Few things in life are as scary as finding a lump on your dog. Immediately your mind will jump to worst case scenario and the “C” word will inevitably creep into your thoughts. So if you do find a lump, try to stay calm, and call your veterinarian to make an appointment to have it investigated.
Before you get to the office it is helpful to document the location and size of the lump. It may be helpful to draw a circle on the fur with a sharpie marker or shave off the hair where the lump is. It is amazing how many lumps cannot be found once the owner is in the office. Documenting the size with a ruler can be very helpful for your veterinarian when it comes time to decide whether or not the lump should be removed.
Once at the office the doctor will likely ask you how long the lump has been there and then examine your dog to look for other lumps on their body. A next step is to perform a needle aspirate of the lump that the doctor will look at under the microscope to try to determine what the lump is and how they should proceed with treatment. If the doctor cannot accurately determine what the lump is they will either make a recommendation to send the slide to a pathologist (a doctor that evaluates cells and tissues microscopically all the time) or they may recommend having the mass removed and sent in for testing.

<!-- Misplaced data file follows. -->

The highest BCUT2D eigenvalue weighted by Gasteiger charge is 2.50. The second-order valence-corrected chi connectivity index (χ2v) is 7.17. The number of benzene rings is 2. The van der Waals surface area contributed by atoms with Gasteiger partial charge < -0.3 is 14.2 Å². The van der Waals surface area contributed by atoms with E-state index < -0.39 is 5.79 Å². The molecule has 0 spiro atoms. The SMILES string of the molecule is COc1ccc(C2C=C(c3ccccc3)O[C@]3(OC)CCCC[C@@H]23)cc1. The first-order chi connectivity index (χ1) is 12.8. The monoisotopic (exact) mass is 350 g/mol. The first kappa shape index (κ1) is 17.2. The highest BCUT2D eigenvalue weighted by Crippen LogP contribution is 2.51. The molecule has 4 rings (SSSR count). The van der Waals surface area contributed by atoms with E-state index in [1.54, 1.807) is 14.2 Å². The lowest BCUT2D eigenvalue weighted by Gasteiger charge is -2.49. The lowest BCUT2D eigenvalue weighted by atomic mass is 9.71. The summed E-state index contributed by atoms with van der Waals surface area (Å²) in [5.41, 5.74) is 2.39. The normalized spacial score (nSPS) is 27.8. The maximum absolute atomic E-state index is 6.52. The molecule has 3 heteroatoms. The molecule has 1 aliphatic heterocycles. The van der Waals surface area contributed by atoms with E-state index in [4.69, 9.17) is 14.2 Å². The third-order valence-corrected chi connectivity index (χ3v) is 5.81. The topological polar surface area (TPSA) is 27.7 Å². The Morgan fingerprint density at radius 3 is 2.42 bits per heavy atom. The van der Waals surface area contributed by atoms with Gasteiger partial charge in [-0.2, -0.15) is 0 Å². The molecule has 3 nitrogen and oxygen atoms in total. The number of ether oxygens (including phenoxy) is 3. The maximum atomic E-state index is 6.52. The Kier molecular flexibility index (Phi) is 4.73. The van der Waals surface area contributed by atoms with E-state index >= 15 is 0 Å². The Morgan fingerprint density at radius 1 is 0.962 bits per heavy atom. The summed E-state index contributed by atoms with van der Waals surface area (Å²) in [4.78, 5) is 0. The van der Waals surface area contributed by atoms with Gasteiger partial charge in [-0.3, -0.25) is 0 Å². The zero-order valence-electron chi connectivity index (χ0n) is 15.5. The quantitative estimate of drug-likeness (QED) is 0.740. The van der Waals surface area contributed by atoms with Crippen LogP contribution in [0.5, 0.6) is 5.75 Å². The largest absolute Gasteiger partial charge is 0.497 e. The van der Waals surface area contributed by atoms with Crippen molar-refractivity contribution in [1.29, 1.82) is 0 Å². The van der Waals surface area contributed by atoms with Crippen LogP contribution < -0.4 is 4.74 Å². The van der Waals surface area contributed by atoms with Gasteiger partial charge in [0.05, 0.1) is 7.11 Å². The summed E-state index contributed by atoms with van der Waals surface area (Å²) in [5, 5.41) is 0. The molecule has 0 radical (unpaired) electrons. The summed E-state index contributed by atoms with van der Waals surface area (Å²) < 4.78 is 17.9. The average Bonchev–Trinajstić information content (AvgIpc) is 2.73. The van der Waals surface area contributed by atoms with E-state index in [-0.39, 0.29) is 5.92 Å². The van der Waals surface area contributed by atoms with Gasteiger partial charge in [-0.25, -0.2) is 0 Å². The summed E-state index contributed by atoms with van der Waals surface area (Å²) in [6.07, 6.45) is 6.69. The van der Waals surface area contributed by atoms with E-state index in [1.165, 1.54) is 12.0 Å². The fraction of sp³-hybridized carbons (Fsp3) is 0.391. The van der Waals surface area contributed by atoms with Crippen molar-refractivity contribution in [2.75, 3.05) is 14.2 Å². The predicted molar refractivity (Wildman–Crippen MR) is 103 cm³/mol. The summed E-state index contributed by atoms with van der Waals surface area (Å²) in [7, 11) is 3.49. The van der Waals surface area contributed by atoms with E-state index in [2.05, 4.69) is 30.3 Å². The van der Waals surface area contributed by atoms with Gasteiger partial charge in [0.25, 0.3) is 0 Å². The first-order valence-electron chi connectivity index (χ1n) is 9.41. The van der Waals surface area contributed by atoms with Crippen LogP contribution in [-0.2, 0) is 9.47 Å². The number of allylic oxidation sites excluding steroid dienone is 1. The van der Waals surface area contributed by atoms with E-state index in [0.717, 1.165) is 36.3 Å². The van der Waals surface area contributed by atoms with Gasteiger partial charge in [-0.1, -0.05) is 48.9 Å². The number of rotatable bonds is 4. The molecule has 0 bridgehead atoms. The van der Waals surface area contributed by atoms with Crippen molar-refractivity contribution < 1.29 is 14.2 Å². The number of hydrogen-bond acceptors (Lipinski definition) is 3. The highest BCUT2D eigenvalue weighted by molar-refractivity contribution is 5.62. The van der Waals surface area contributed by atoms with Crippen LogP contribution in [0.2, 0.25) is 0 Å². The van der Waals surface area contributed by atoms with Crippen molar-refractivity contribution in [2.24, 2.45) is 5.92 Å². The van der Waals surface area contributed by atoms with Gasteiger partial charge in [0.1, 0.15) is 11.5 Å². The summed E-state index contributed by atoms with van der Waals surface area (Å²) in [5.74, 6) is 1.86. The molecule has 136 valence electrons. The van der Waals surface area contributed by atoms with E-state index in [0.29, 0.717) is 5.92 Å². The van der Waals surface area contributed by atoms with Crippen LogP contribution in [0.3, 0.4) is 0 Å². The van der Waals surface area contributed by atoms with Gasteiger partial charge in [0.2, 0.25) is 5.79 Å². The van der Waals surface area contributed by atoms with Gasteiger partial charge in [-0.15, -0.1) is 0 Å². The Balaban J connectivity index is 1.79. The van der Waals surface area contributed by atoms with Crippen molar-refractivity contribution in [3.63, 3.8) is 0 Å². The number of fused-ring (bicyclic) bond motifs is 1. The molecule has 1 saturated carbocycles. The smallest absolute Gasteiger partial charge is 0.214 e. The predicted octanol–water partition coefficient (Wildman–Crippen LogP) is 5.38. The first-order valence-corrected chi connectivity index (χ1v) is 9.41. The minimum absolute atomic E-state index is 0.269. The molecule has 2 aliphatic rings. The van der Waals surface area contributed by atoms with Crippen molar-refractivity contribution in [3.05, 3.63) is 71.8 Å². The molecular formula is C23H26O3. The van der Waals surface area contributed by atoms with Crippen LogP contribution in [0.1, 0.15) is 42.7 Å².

There are so many different types of lumps that dogs can get – most of them are benign, but some of them are malignant. Approaching each lump with care and caution will help to keep your dog healthy and cancer free.